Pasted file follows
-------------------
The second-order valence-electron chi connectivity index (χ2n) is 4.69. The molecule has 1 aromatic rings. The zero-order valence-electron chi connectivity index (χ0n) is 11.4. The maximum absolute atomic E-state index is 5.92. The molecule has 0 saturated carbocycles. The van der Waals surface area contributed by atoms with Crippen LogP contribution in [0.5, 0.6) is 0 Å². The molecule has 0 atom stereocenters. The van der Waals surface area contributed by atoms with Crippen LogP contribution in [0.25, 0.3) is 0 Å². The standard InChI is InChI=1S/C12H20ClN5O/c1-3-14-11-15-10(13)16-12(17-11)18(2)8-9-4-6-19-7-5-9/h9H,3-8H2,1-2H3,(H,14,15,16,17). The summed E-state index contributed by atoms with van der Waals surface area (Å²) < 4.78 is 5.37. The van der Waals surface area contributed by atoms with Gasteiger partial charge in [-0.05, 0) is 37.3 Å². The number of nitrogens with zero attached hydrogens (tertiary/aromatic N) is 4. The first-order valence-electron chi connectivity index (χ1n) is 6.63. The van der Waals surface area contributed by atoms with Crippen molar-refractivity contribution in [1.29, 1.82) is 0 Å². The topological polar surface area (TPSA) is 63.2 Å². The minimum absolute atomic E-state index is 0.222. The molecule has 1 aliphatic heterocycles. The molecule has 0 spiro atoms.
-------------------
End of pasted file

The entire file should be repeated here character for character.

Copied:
The second-order valence-electron chi connectivity index (χ2n) is 4.69. The molecule has 1 aromatic rings. The zero-order valence-electron chi connectivity index (χ0n) is 11.4. The maximum absolute atomic E-state index is 5.92. The molecule has 0 saturated carbocycles. The van der Waals surface area contributed by atoms with Crippen LogP contribution in [0.5, 0.6) is 0 Å². The molecule has 0 atom stereocenters. The van der Waals surface area contributed by atoms with Crippen LogP contribution in [0.25, 0.3) is 0 Å². The standard InChI is InChI=1S/C12H20ClN5O/c1-3-14-11-15-10(13)16-12(17-11)18(2)8-9-4-6-19-7-5-9/h9H,3-8H2,1-2H3,(H,14,15,16,17). The summed E-state index contributed by atoms with van der Waals surface area (Å²) < 4.78 is 5.37. The van der Waals surface area contributed by atoms with Gasteiger partial charge in [-0.05, 0) is 37.3 Å². The number of nitrogens with zero attached hydrogens (tertiary/aromatic N) is 4. The first-order valence-electron chi connectivity index (χ1n) is 6.63. The van der Waals surface area contributed by atoms with Crippen molar-refractivity contribution in [1.29, 1.82) is 0 Å². The topological polar surface area (TPSA) is 63.2 Å². The minimum absolute atomic E-state index is 0.222. The molecule has 1 aliphatic heterocycles. The molecule has 0 spiro atoms.